One of the main reasons for the sidelining of SVG was that the Internet was speeding up fast and graphics now loaded just fine, thank you. It was a bitmap world!

Until Tim Bernars-Lee wrote a prominent article that called attention to the fact that Microsoft wasn't supporting important standards like SVG. Anyone else might have been ignored, but Tim was the founder of the Internet, so Microsoft decided to hire some new folks and make Internet Explorer support web standards (they'd shut down the team and sent them over to DirectX, allowing Firefox and Chrome to take up the slack).

So SVG was now implemented in most browsers, but the story doesn't end there, at least for game programming. Most everyone who knew about SVG looked at it as a lightweight way to have vector drawings. Professional illustrators had been doing this for years (with ... Illustrator). But as a static art format, SVG wasn't all that interesting.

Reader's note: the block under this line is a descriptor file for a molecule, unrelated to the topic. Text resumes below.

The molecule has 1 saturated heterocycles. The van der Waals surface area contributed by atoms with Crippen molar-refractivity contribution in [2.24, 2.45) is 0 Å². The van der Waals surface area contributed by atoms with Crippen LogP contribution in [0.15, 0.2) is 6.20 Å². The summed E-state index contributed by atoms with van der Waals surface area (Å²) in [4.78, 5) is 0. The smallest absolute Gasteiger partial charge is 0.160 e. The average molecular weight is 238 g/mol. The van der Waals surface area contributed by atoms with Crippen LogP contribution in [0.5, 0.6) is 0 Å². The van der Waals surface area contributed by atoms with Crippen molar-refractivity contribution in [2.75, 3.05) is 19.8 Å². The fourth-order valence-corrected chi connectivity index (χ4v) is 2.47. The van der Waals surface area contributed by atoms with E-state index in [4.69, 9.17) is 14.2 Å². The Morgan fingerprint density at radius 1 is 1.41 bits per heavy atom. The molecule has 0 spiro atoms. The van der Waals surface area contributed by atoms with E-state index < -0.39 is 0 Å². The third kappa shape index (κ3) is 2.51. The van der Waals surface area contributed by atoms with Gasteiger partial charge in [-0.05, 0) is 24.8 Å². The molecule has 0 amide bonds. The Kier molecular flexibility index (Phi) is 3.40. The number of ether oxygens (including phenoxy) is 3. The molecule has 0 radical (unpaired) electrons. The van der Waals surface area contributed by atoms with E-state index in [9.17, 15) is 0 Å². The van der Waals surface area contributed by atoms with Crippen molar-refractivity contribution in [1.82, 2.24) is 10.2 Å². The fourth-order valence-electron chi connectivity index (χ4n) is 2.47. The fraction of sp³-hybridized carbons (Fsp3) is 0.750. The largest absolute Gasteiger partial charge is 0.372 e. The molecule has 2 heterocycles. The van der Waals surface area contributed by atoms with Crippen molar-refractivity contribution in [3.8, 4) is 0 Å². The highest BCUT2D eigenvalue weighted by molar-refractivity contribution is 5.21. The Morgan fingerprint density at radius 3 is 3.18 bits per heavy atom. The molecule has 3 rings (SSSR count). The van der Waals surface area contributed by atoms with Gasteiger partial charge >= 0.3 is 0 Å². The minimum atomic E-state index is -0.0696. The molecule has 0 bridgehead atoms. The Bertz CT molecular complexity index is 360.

The final thing that made SVG really useful was that when HTML5 was being created, some bright person decided it might be cool to have SVG be supported as if it were HTML. This was really cool because before that, SVG was seen only as an XML format. Nice, but a pain to work with. 

But by being able to treat SVG as a HTML, you could code that would put SVG shapes, lines, and paths in your web page. For example, the code below will create a red circle in a web page using HTML5.

<!DOCTYPE html>
<h3>This is SVG</h3>
<svg width="120" height="120" >